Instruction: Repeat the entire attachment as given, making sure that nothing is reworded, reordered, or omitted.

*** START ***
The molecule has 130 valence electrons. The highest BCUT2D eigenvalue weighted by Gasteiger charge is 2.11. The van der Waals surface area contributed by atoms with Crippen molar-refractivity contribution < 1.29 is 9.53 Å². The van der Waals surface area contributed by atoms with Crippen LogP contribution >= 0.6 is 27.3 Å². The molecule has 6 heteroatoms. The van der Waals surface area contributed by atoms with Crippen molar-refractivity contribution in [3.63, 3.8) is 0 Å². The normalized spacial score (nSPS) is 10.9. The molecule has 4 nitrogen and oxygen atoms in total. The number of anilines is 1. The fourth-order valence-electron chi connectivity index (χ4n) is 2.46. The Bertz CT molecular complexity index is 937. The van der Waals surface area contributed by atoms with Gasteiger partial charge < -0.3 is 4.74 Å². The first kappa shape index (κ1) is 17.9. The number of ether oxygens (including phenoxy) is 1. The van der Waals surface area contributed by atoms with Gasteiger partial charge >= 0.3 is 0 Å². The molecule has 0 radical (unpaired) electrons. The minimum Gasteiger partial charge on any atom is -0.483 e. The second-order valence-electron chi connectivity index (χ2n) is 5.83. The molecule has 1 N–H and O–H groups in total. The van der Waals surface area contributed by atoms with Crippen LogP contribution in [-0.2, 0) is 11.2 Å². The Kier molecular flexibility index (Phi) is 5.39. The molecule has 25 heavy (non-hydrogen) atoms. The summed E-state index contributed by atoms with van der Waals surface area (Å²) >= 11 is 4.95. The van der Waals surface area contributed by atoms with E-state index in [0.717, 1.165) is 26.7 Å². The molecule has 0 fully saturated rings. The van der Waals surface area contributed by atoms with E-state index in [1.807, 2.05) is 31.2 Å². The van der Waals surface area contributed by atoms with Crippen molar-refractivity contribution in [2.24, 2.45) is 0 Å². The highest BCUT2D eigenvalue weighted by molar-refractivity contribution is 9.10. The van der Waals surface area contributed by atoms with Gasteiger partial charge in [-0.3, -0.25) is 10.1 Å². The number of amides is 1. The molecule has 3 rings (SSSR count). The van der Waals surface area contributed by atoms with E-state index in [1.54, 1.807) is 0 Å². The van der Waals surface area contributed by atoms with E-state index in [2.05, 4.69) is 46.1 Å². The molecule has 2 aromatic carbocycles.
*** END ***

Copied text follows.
The molecule has 130 valence electrons. The highest BCUT2D eigenvalue weighted by Gasteiger charge is 2.11. The van der Waals surface area contributed by atoms with Crippen molar-refractivity contribution < 1.29 is 9.53 Å². The van der Waals surface area contributed by atoms with Crippen LogP contribution >= 0.6 is 27.3 Å². The molecule has 6 heteroatoms. The van der Waals surface area contributed by atoms with Crippen molar-refractivity contribution in [3.63, 3.8) is 0 Å². The normalized spacial score (nSPS) is 10.9. The molecule has 4 nitrogen and oxygen atoms in total. The number of anilines is 1. The fourth-order valence-electron chi connectivity index (χ4n) is 2.46. The Bertz CT molecular complexity index is 937. The van der Waals surface area contributed by atoms with Gasteiger partial charge < -0.3 is 4.74 Å². The first kappa shape index (κ1) is 17.9. The number of ether oxygens (including phenoxy) is 1. The van der Waals surface area contributed by atoms with Gasteiger partial charge >= 0.3 is 0 Å². The molecule has 0 radical (unpaired) electrons. The minimum Gasteiger partial charge on any atom is -0.483 e. The second-order valence-electron chi connectivity index (χ2n) is 5.83. The molecule has 1 N–H and O–H groups in total. The van der Waals surface area contributed by atoms with Crippen LogP contribution in [-0.2, 0) is 11.2 Å². The Kier molecular flexibility index (Phi) is 5.39. The molecule has 25 heavy (non-hydrogen) atoms. The summed E-state index contributed by atoms with van der Waals surface area (Å²) >= 11 is 4.95. The van der Waals surface area contributed by atoms with E-state index in [0.717, 1.165) is 26.7 Å². The molecule has 0 fully saturated rings. The van der Waals surface area contributed by atoms with E-state index in [1.807, 2.05) is 31.2 Å². The van der Waals surface area contributed by atoms with Crippen molar-refractivity contribution in [2.24, 2.45) is 0 Å². The highest BCUT2D eigenvalue weighted by molar-refractivity contribution is 9.10. The van der Waals surface area contributed by atoms with Gasteiger partial charge in [-0.3, -0.25) is 10.1 Å². The number of amides is 1. The molecule has 3 rings (SSSR count). The van der Waals surface area contributed by atoms with E-state index in [1.54, 1.807) is 0 Å². The van der Waals surface area contributed by atoms with E-state index in [2.05, 4.69) is 46.1 Å². The molecule has 2 aromatic carbocycles.